The Feldenkrais Method is somatic educational system designed by Moshé Feldenkrais (1904-1984). The Feldenkrais method is designed to improve movement repertoire, aiming to expand and refine the use of the self through awareness, in order to reduce pain or limitations in movement, and promote general well-being.
The Feldenkrais Method is often regarded as falling within the field of integrative medicine or complementary medicine. Current research on the neuroplasticity, by scientists as Norman Doidge and Michael Merzenich may support Feldenkrais’ key theories of the possibilities of somatic re-education.
His hypothesis was that health is founded on good function. He asserted that his method of body/mind exploration improved functioning (health) by making individuals more aware: “What I am after is more flexible minds, not just more flexible bodies”.
The Feldenkrais Method tends towards being a form of self-education and mind-body development, rather than a manipulative therapy. Feldenkrais’ approach was essentially experiential, grounded in tools of self-discovery and movement enquiry.
Feldenkrais’ background as a physicist, engineer and Judo master deeply informed his research. Major influences on Feldenkrais’ work include Fechner, Gerda Alexander, Elsa Gindler, Kano, Gurdjieff, Coué, Bates, Jacoby, Todd and F. Matthias Alexander, all of whom were concerned with awareness and education.
Awareness through movement (ATM)
Feldenkrais gave the name “Awareness Through Movement” to a series of demonstrations he devised as he was learning to walk normally with a seriously damaged knee.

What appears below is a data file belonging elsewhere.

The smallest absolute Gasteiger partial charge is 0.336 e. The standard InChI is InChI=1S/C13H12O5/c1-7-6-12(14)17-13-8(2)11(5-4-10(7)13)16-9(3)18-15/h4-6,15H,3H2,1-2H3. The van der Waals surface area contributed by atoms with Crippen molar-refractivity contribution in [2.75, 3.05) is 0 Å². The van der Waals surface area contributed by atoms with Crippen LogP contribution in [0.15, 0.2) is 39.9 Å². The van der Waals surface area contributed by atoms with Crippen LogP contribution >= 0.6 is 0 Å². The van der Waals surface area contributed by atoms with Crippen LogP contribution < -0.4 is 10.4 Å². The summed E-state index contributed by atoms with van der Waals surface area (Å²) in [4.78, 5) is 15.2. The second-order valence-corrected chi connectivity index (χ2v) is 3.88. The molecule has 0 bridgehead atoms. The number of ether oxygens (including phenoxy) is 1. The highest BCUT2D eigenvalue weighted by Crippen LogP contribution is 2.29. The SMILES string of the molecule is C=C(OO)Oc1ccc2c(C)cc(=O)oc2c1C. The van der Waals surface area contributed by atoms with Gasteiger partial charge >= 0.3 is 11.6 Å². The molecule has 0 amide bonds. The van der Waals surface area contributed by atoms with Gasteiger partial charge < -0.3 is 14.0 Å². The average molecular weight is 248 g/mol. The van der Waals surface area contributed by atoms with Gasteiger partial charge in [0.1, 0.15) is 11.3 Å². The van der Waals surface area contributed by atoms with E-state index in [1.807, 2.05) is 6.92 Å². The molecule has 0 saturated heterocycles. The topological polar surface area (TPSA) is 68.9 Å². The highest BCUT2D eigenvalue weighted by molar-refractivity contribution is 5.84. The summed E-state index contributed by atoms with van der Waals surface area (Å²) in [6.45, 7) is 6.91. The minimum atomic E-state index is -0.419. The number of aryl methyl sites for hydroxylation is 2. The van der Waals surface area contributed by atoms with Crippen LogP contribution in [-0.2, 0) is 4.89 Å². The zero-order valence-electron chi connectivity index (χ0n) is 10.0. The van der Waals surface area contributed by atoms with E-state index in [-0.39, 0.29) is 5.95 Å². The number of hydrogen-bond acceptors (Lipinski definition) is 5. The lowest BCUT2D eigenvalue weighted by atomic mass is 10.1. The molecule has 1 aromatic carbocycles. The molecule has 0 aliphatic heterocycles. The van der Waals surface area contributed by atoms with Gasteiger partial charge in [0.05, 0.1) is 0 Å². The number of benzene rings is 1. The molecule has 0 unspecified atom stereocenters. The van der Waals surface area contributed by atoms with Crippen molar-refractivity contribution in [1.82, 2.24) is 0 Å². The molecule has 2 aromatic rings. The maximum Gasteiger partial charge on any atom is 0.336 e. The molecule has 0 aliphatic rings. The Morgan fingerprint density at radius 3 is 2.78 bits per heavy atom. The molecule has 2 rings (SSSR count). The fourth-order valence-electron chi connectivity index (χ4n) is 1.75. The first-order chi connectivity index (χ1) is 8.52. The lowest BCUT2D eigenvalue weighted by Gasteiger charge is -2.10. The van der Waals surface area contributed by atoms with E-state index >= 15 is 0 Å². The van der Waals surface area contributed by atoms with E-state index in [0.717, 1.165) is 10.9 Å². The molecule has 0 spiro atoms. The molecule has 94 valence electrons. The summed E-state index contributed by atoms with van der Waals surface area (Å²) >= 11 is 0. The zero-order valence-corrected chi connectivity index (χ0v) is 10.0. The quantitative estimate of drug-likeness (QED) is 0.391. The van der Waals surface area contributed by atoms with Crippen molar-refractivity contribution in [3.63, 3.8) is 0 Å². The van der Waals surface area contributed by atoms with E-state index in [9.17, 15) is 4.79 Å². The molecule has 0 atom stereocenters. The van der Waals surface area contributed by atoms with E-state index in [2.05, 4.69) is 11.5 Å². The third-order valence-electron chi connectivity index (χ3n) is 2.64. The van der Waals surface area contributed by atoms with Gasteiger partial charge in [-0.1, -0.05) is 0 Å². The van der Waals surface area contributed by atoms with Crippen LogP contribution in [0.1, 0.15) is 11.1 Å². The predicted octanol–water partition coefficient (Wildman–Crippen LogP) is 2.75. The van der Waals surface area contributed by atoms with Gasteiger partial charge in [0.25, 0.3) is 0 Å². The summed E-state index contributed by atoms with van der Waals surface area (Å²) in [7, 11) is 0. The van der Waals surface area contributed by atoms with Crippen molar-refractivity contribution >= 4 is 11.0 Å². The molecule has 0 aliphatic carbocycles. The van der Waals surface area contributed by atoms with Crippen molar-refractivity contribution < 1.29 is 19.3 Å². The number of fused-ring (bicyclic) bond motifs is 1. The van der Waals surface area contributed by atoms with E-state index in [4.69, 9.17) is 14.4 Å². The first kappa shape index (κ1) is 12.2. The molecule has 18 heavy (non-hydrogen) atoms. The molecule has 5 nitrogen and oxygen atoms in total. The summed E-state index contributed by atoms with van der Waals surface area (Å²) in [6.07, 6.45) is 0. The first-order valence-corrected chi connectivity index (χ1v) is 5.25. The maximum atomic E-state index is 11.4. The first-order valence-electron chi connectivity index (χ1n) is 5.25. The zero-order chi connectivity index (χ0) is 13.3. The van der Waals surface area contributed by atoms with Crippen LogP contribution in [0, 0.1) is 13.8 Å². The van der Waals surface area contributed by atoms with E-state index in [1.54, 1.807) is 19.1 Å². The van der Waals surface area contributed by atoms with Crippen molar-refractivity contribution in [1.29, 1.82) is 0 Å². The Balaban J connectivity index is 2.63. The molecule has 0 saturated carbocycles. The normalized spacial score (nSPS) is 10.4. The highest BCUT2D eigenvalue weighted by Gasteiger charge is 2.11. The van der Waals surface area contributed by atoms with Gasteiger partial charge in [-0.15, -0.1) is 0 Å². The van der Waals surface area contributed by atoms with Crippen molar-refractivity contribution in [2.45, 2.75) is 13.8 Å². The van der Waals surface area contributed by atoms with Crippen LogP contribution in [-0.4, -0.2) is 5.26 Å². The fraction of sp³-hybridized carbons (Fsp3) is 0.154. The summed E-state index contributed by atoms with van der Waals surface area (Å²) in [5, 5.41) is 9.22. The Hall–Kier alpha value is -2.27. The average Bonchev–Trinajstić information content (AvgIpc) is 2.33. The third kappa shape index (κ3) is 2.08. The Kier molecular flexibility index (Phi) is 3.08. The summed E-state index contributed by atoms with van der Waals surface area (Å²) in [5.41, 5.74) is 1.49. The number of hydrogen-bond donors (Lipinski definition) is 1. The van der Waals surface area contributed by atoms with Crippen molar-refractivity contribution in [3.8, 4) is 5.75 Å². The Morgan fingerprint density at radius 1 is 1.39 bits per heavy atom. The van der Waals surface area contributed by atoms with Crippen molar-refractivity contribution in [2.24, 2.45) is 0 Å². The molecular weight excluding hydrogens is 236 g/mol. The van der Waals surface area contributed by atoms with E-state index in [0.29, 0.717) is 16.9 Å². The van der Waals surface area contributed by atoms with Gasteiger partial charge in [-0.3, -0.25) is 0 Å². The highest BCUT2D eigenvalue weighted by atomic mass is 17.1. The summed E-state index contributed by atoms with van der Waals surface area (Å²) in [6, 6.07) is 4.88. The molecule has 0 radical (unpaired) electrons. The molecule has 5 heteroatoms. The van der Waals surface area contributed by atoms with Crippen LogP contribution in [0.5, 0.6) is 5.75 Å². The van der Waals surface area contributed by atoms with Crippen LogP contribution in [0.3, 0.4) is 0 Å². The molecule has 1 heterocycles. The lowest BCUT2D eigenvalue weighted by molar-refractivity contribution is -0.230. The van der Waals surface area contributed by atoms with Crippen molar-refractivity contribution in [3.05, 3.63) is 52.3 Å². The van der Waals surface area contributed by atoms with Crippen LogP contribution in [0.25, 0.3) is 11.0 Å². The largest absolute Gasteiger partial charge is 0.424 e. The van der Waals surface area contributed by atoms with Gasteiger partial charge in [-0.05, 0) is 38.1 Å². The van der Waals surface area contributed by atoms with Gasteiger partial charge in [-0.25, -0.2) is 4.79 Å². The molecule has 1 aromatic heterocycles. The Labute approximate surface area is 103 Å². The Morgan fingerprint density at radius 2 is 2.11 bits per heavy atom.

His lessons were intended to provide concrete directions for attending to and learning about the physical experience associated with the movements.
The goal was to increase the client’s’ awareness of the mechanical details and the sensation, opening the possibility of actively choosing new patterns of movement.
Feldenkrais taught that changes in our ability to move are inseparable from changes in our conscious perception of ourselves as embodied.
He said that changes in the physical experience could be described as changes in our internal self image, which can be conceived as the mapping of the motor cortex to the body. (Body image theory was developed by Penfield in the form of cortical homunculus).
Feldenkrais felt that activity in the motor cortex played a key role in proprioception (the sense of body position). He aimed to clarify and work therapeutically with this relationship, with instructions that involved both specific movement instructions and invitations to introspection.
Functional Integration (FI)
In a Functional Integration lesson, a trained practitioner uses his or her hands to guide the movement of a single client, who may be sitting, lying or standing (fully clothed).
The practitioner uses this “hands-on” technique to help the student experience the connections among various parts of the body (with or without movement).
Through precision of touch and movement, the client learns how to eliminate excess effort and thus move more freely and easily. Lessons may be specific in addressing particular issues brought by the client, or can be more global in scope.
Although the technique does not specifically aim to eliminate pain or “cure” physical complaints, such issues may inform the lesson.
Issues such as chronic muscle pain may resolve themselves as the client may learn a more relaxed approach to his or her physical experience – a more integrated, free, and easy way to move.